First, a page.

Seemingly odd 'is' comparison.

Boris Borcic bborcic at gmail.com
Tue Feb 19 14:47:06 CET 2008


Arnaud Delobelle wrote:
> On Feb 13, 10:19 pm, Tobiah <t... at tobiah.org> wrote:
>>>>> print float(3.0) is float(3.0)
>> True
>>>>> print float(3.0 * 1.0) is float(3.0)
>> False
> 
> [You don't need to wrap your floats in float()]
> 
>>>> def f():
> ...     return 3.0 is 3.0, 3.0*1.0 is 3.0
> ...
>>>> f()
> (True, False)
>>>> import dis
>>>> dis.dis(f)
>   2           0 LOAD_CONST               1 (3.0)
>               3 LOAD_CONST               1 (3.0)
>               6 COMPARE_OP               8 (is)
>               9 LOAD_CONST               3 (3.0)
>              12 LOAD_CONST               1 (3.0)
>              15 COMPARE_OP               8 (is)
>              18 BUILD_TUPLE              2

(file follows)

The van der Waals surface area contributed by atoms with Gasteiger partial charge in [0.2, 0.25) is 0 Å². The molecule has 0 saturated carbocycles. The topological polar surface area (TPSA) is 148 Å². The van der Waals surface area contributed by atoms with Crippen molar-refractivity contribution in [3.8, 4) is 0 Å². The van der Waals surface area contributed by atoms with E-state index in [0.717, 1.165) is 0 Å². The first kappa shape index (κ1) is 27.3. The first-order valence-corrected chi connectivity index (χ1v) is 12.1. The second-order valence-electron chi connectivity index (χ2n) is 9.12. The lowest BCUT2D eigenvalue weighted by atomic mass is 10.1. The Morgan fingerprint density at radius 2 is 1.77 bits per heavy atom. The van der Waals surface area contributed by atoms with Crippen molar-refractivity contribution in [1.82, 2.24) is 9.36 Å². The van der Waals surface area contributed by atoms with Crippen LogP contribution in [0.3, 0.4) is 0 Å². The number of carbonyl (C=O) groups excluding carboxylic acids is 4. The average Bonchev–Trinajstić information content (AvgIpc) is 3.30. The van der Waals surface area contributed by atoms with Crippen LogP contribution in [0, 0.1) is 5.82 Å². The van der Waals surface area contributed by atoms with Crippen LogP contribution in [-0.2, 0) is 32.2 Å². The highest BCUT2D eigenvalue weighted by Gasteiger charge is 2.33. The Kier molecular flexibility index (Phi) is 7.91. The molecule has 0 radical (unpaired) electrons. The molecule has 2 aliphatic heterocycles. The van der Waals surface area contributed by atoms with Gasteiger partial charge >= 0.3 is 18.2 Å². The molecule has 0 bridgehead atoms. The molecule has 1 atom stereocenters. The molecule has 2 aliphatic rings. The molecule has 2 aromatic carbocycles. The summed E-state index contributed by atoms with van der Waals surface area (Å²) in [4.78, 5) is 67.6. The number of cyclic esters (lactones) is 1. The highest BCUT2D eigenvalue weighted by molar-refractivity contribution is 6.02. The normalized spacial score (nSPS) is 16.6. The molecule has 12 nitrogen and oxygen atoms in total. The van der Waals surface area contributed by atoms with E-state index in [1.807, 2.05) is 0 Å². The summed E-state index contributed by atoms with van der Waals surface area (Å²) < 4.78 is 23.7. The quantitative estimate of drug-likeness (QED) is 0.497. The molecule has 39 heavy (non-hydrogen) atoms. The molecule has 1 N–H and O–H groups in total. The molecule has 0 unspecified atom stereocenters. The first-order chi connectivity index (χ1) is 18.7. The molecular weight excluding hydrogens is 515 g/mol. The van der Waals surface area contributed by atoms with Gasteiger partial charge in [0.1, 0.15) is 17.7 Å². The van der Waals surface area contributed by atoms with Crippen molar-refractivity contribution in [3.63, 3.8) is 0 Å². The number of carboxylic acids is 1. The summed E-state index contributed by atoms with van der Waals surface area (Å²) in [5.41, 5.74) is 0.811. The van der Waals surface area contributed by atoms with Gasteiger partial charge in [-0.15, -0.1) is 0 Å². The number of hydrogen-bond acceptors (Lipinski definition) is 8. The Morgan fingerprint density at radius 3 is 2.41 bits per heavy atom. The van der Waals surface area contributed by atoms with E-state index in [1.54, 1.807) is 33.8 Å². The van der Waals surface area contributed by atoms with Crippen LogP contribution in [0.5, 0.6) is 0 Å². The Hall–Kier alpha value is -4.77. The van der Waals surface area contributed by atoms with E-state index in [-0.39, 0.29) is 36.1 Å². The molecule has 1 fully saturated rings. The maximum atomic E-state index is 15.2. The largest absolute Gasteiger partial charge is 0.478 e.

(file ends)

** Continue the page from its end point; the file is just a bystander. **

>              21 RETURN_VALUE
> 
> As you can see when "3.0 is 3.0" is evaluated the same float object is
> put on the stack twice so the 'is' comparison is True (LOAD_CONST 1 /
> LOAD_CONST 1 / COMPARE_OP 8).
> 
> Whereas when "3.0*1.0 is 3.0" is evaluated, *two* different float
> objects are put on the stack and compared (LOAD_CONST 3 / LOAD_CONST
> 1 / COMPARE_OP 8).  Therefore the result is False.

Looks good, but doesn't pass the sanity check ;) Consider

 >>> def f():
	return 3 is 3, 3*1 is 3

 >>> import dis
 >>> dis.dis(f)
   2           0 LOAD_CONST               1 (3)
               3 LOAD_CONST               1 (3)
               6 COMPARE_OP               8 (is)
               9 LOAD_CONST               3 (3)
              12 LOAD_CONST               1 (3)
              15 COMPARE_OP               8 (is)
              18 BUILD_TUPLE              2
              21 RETURN_VALUE
 >>> f()
(True, True)

Cheers, BB




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